Sunday, November 27, 2011

Sweet Dreams


Don't Let The Bed Bugs Bite!

No one in my family ever sleeps at night.  They go on fantastic adventures.  They return to schools of unknown sorts.  They travel to other continents and even to other worlds.  They visit hell.  They talk to the dead and to the living.  They make so much noise at night in their dream world waves that I cannot sleep.  And so, I listen to their nocturnal scripts again and again and again. 

My son squeals with delight, "wheeeeee, whoooo-haaaah, wow!"
He laughs and giggles while he calls out for more space ships, again and again.  My daughter sings and dances with butterflies and fairies and a pig named Mercy.  My poor husband, sleep deprived for decades, barely chokes out the words, "help me!"  It is so desperate in tone and inflection I want to cry but I don't.  I tell myself it is only a dream. 

Sunday, November 20, 2011

And she was always right...


She joins her great love...

Shira Leah:  Here you go.  (She hands me a pair of very old and very beautiful earrings.) 

Anna:  They are magnificent.  Here you go.  (As I hand them back to my godmother.) 

SL:  No, they are yours now.  I am taking care of business.  That is part one.  Part two is this.  (She hands me an empty bullet shell that had been transformed into a mezuzah that you would put on a chain and wear around your neck.  Much rougher and gruffer in appearance than the earrings though clearly more dear to the heart than the gold and gemstones.)  This was Joe's bar mitzvah present, after his first slug of shnapps and the piece of kichel.  His mother gave this to him.   It was the only thing left in his hands from her.  He died with this in his fist.  He is gone, oy, my Joe, my Joe.  I don't want it to be thrown away.  Keep it.  You'll have a son someday.  Your  son will understand what this means. 

A:  (Looking at the simple, modest mezuzah and imagining Joe's mother putting it around his thirteen year old neck.)  Thank you, thank you.  You know, Shira Leah,  you are not dead yet.  You don't have to do this. 

SL:  Maydel, maydel, maydchen... who knows what the next moment will bring?  I am just making sure that the right thing happens. 

Sunday, November 13, 2011

Dream Keeper

Some Miracles Are Easier Than Others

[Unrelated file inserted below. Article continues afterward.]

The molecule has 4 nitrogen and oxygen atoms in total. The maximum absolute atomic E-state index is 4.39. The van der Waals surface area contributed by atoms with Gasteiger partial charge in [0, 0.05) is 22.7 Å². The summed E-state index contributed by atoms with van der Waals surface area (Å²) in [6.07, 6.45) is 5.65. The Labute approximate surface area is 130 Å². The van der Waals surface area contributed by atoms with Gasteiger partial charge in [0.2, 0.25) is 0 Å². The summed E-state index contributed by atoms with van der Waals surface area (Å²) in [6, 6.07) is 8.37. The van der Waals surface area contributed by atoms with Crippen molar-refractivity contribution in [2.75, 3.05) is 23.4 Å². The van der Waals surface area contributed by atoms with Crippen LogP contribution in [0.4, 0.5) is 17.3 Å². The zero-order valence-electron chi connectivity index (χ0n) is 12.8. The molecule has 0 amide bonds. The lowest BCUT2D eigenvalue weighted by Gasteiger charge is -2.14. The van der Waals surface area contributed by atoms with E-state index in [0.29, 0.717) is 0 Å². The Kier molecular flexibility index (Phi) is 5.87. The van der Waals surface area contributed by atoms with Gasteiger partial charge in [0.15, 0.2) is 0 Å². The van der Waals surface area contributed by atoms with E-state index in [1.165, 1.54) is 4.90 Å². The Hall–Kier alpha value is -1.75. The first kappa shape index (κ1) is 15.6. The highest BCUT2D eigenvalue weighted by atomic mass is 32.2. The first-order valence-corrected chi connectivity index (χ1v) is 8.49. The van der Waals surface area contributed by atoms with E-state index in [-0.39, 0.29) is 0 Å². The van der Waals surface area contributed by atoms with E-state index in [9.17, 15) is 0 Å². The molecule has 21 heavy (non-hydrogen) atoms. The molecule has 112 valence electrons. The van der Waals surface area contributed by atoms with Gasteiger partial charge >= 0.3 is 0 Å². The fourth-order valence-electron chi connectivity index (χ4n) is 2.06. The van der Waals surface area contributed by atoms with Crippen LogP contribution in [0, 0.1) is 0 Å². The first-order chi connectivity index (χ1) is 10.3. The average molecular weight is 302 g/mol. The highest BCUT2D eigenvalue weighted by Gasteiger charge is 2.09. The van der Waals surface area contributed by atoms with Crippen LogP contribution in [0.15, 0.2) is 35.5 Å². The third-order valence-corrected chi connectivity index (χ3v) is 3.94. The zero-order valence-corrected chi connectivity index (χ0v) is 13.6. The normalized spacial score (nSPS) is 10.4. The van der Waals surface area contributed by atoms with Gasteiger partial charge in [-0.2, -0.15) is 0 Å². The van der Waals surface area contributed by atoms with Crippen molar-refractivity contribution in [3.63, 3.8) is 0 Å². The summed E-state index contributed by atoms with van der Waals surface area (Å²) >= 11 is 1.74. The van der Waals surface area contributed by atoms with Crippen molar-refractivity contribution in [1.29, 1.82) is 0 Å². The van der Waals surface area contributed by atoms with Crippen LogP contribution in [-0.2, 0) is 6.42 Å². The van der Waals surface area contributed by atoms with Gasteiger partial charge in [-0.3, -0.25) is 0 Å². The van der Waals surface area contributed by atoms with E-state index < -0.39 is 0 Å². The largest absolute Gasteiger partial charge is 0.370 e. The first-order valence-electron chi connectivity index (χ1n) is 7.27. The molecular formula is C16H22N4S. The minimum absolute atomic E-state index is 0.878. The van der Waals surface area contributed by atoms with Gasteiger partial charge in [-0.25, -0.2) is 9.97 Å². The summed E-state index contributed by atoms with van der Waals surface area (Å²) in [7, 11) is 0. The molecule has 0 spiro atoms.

How is it that Hadassah, Dassi for short, could live without eating.  Everyone wondered and marvelled and felt burdened by this miracle of life.  After Dassi passed away, her daughter, Penina, learned that their housekeeper had been visiting Dassi in the late evening hours.  That wonderful lady made the nursing home staff swear on the word of G-d, a big old leather bible in the chapel, not to reveal her late evening visits with Dassi to the family of Dassi.  Over the decades of working for Hadassah and Jakob, and then for Penina once she married and had a family of her own, they all had become dear friends.  More than an exceptional employee with exceptional employers, Carmela became a dear friend and confidante of Dassi.  And Dassi returned the loving friendship and confidence to her beloved companion Carmela. 

Sunday, November 6, 2011

The Three Fates


A Real Job?

My first real jobs were dreadful or perhaps I was dreadful.  Don't really know or remember but I do recall that the library job made me nuts.  I had three supervisors:  the oldest was a retired military librarian; the middle-aged one was a spinster with the warmest heart who tried to help me with her smile; and the young University of Chicago Library School graduate who had no self esteem whatsoever, though we didn't talk about such things then, cried on my shoulder.  By the time I finished listening to all of their instructions and assignments I had nothing to do and no way to do it.  They stuck me in a little room in the bowels of the library.  I did sit at this magnificent old wooden desk well used, I could tell.  The new typewriter stared at me.  And I stared at it as I typed cards for the author, title, and subject card catalogue.  The cards apparently had to be perfect.  One mistake and I was instructed by the general to start all over on a fresh new card.  I was not allowed to correct a single mistake.  This puzzled me.  As a student I was using this card catalogue system.  The very oldest cards in the catalogue were handwritten in Old Librarian Hand, a very clean and clear script.  Some of those cards had corrections in the form of crossing out and continuing.  I suppose that in those olden days no one could afford to buy as many boxes of cards as surrounded me day-in and day-out.  What a task I had for the times when there was nothing else to do.